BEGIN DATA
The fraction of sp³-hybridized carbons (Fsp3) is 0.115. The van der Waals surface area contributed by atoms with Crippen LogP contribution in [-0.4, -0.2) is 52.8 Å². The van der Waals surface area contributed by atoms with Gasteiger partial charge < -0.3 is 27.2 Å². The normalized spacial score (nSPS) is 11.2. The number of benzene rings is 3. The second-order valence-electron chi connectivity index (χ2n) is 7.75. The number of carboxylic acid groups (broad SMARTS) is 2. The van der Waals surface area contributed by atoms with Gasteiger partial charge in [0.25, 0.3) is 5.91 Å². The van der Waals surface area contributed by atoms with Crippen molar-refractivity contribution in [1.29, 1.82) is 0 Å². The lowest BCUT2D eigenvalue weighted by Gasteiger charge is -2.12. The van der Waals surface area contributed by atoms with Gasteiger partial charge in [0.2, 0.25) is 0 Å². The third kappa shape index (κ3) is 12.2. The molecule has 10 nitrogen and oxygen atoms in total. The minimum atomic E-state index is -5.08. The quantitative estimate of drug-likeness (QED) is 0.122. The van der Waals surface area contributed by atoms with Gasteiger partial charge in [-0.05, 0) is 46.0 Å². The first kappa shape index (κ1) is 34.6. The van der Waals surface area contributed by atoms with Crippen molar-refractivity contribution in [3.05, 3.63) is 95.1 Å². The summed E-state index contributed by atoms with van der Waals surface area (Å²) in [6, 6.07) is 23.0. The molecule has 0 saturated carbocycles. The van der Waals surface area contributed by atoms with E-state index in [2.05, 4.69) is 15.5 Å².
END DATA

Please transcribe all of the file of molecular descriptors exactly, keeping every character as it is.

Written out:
The fraction of sp³-hybridized carbons (Fsp3) is 0.115. The van der Waals surface area contributed by atoms with Crippen LogP contribution in [-0.4, -0.2) is 52.8 Å². The van der Waals surface area contributed by atoms with Gasteiger partial charge < -0.3 is 27.2 Å². The normalized spacial score (nSPS) is 11.2. The number of benzene rings is 3. The second-order valence-electron chi connectivity index (χ2n) is 7.75. The number of carboxylic acid groups (broad SMARTS) is 2. The van der Waals surface area contributed by atoms with Gasteiger partial charge in [0.25, 0.3) is 5.91 Å². The van der Waals surface area contributed by atoms with Crippen molar-refractivity contribution in [1.29, 1.82) is 0 Å². The lowest BCUT2D eigenvalue weighted by Gasteiger charge is -2.12. The van der Waals surface area contributed by atoms with Gasteiger partial charge in [0.2, 0.25) is 0 Å². The third kappa shape index (κ3) is 12.2. The molecule has 10 nitrogen and oxygen atoms in total. The minimum atomic E-state index is -5.08. The quantitative estimate of drug-likeness (QED) is 0.122. The van der Waals surface area contributed by atoms with Gasteiger partial charge in [-0.05, 0) is 46.0 Å². The first kappa shape index (κ1) is 34.6. The van der Waals surface area contributed by atoms with Crippen molar-refractivity contribution in [3.05, 3.63) is 95.1 Å². The summed E-state index contributed by atoms with van der Waals surface area (Å²) in [6, 6.07) is 23.0. The molecule has 0 saturated carbocycles. The van der Waals surface area contributed by atoms with E-state index in [2.05, 4.69) is 15.5 Å².